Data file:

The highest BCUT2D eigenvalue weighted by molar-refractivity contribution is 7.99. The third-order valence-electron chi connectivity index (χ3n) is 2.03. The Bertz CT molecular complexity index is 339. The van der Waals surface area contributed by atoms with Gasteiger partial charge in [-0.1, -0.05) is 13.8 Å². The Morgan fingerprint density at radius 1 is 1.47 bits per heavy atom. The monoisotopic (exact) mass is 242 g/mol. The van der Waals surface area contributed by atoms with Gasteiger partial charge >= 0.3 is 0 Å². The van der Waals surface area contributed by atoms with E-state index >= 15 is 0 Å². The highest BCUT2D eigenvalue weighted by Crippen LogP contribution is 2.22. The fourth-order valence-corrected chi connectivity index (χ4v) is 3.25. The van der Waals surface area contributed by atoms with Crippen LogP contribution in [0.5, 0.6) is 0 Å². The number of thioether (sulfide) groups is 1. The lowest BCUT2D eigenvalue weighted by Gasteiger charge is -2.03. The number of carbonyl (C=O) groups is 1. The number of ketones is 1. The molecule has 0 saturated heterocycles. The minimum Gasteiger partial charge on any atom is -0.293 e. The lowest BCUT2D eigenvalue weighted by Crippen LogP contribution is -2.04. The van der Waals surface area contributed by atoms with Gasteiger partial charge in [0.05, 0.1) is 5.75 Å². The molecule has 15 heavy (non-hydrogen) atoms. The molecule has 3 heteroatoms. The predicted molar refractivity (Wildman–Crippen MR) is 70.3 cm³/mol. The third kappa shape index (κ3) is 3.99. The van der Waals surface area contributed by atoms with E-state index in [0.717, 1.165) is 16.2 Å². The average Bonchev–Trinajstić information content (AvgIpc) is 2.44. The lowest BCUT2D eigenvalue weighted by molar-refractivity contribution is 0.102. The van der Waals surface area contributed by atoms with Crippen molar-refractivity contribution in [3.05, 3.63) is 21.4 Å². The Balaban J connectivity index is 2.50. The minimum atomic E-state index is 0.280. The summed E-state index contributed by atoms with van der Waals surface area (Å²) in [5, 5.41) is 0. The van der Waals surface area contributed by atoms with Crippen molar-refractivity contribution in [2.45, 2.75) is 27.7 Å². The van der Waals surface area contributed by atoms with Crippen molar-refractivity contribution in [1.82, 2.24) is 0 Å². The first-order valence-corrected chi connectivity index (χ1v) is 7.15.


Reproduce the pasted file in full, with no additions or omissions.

The highest BCUT2D eigenvalue weighted by molar-refractivity contribution is 7.99. The third-order valence-electron chi connectivity index (χ3n) is 2.03. The Bertz CT molecular complexity index is 339. The van der Waals surface area contributed by atoms with Gasteiger partial charge in [-0.1, -0.05) is 13.8 Å². The Morgan fingerprint density at radius 1 is 1.47 bits per heavy atom. The monoisotopic (exact) mass is 242 g/mol. The van der Waals surface area contributed by atoms with Gasteiger partial charge >= 0.3 is 0 Å². The van der Waals surface area contributed by atoms with E-state index >= 15 is 0 Å². The highest BCUT2D eigenvalue weighted by Crippen LogP contribution is 2.22. The fourth-order valence-corrected chi connectivity index (χ4v) is 3.25. The van der Waals surface area contributed by atoms with Crippen LogP contribution in [0.5, 0.6) is 0 Å². The number of thioether (sulfide) groups is 1. The lowest BCUT2D eigenvalue weighted by Gasteiger charge is -2.03. The number of carbonyl (C=O) groups is 1. The number of ketones is 1. The molecule has 0 saturated heterocycles. The minimum Gasteiger partial charge on any atom is -0.293 e. The lowest BCUT2D eigenvalue weighted by Crippen LogP contribution is -2.04. The van der Waals surface area contributed by atoms with Gasteiger partial charge in [0.05, 0.1) is 5.75 Å². The molecule has 15 heavy (non-hydrogen) atoms. The molecule has 3 heteroatoms. The predicted molar refractivity (Wildman–Crippen MR) is 70.3 cm³/mol. The third kappa shape index (κ3) is 3.99. The van der Waals surface area contributed by atoms with E-state index in [0.717, 1.165) is 16.2 Å². The average Bonchev–Trinajstić information content (AvgIpc) is 2.44. The lowest BCUT2D eigenvalue weighted by molar-refractivity contribution is 0.102. The van der Waals surface area contributed by atoms with Crippen molar-refractivity contribution in [3.05, 3.63) is 21.4 Å². The Balaban J connectivity index is 2.50. The minimum atomic E-state index is 0.280. The summed E-state index contributed by atoms with van der Waals surface area (Å²) in [5, 5.41) is 0. The van der Waals surface area contributed by atoms with Crippen molar-refractivity contribution in [2.45, 2.75) is 27.7 Å². The van der Waals surface area contributed by atoms with Crippen molar-refractivity contribution in [1.82, 2.24) is 0 Å². The first-order valence-corrected chi connectivity index (χ1v) is 7.15.